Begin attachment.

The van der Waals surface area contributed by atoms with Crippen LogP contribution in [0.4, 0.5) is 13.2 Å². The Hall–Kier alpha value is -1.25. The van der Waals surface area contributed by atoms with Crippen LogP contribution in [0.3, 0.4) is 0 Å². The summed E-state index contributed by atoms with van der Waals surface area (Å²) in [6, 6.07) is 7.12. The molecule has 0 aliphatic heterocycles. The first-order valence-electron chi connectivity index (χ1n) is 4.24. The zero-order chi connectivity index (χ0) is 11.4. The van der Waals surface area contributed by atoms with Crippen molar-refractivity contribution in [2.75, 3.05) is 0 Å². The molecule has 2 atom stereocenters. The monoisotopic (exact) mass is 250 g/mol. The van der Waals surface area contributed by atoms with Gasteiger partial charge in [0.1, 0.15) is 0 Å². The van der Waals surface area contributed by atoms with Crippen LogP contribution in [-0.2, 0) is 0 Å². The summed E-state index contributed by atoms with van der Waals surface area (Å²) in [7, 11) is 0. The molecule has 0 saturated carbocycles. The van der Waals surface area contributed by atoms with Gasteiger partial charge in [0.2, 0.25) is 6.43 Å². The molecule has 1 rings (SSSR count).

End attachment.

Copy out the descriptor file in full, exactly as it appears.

The van der Waals surface area contributed by atoms with Crippen LogP contribution in [0.4, 0.5) is 13.2 Å². The Hall–Kier alpha value is -1.25. The van der Waals surface area contributed by atoms with Crippen LogP contribution in [0.3, 0.4) is 0 Å². The summed E-state index contributed by atoms with van der Waals surface area (Å²) in [6, 6.07) is 7.12. The molecule has 0 aliphatic heterocycles. The first-order valence-electron chi connectivity index (χ1n) is 4.24. The zero-order chi connectivity index (χ0) is 11.4. The van der Waals surface area contributed by atoms with Crippen molar-refractivity contribution in [2.75, 3.05) is 0 Å². The molecule has 2 atom stereocenters. The monoisotopic (exact) mass is 250 g/mol. The van der Waals surface area contributed by atoms with Gasteiger partial charge in [0.1, 0.15) is 0 Å². The van der Waals surface area contributed by atoms with Crippen LogP contribution in [-0.2, 0) is 0 Å². The summed E-state index contributed by atoms with van der Waals surface area (Å²) in [7, 11) is 0. The molecule has 0 saturated carbocycles. The van der Waals surface area contributed by atoms with Gasteiger partial charge in [0.2, 0.25) is 6.43 Å². The molecule has 1 rings (SSSR count).